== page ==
Trend Micro security analysts have discovered a new Linux-based ransomware that targets the VMware ESXi devices. Currently, the threat actors behind those attacks are unknown. However, some speculations point out the threat actors might be related to or a rebranding of the NightSky ransomware gang.

Starts with killing VM processes

After compromising a target VMware ESXi server, the threat actors run the command line “./chrscrypt /path/xxx/yyy” to specify the path to be encrypted. Then the infection routine begins. The first step of the infection routine is terminating the VM processes by utilizing ESXCLI by implementing the following command line:

esxcli vm process kill –type=force –world-id=$(esxcli vm process list|grep ‘World ID’|awk ‘{print $3}’)

This step is required to make sure that the VMware-related files are encrypted. The files that have been encrypted are renamed get “.Cheers” extension; which is actually done before the encryption process starts. This means if the ransomware fails to rename a file with the new extension, it will now proceed into encrypting the file as well. It is very strange behavior for ransomware. After the target files are encrypted, it creates the ransom note named “How to Restore Your Files.txt”, then follows up with statistics of the process.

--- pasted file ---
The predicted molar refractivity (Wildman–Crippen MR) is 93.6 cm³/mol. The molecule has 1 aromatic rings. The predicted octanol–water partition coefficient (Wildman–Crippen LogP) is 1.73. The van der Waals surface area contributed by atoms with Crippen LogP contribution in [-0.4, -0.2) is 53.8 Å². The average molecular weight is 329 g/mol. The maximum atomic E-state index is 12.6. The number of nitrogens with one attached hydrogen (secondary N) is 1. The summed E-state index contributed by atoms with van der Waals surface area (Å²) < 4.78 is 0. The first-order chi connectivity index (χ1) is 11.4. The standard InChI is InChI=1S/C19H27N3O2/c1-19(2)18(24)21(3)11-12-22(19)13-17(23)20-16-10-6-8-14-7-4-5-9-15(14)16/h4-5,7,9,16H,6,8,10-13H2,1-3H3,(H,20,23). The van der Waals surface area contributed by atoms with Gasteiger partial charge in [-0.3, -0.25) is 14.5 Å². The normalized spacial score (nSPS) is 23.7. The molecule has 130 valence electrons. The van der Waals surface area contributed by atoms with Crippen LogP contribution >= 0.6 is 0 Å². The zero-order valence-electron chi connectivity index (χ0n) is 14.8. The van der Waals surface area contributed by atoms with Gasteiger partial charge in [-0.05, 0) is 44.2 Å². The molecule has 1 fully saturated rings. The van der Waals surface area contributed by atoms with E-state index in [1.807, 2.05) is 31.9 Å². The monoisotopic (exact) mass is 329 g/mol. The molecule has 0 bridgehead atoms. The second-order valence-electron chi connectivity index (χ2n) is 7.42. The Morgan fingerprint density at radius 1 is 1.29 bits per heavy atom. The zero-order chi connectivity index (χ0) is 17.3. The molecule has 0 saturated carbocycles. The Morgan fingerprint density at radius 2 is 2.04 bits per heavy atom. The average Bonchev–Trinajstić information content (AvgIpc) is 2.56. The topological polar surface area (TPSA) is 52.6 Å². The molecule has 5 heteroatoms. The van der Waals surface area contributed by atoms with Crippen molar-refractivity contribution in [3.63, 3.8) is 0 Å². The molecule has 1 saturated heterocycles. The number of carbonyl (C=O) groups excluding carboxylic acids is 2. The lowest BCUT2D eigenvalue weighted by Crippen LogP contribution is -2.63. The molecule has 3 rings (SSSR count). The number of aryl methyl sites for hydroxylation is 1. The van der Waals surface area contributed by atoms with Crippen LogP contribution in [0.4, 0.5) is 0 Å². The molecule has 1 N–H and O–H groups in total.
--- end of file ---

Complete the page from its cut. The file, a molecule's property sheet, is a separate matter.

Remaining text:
« Cheerscrypt’s executable file contains the public key of a matching key pair with the private key being held by the malicious actor. The ransomware uses SOSEMANUK stream cipher to encrypt files and ECDH to generate the SOSEMANUK key. For each file to encrypt, it generates an ECDH public-private key pair on the machine through Linux’s /dev/urandom. It then uses its embedded public key and the generated private key to create a secret key that will be used as a SOSEMANUK key. After encrypting the file, it will append the generated public key to it. Since the generated private key is not saved, one cannot use the embedded public key with the generated private key to produce the secret key. Therefore, decryption is only possible if the malicious actor’s private key is known »

The threat actors behind the Cheerscrypt ransomware also exfilter the data from target systems in addition to encrypting them. That means the gang threatens the victims by publishing their sensitive data as well; simply a double-extortion scheme.


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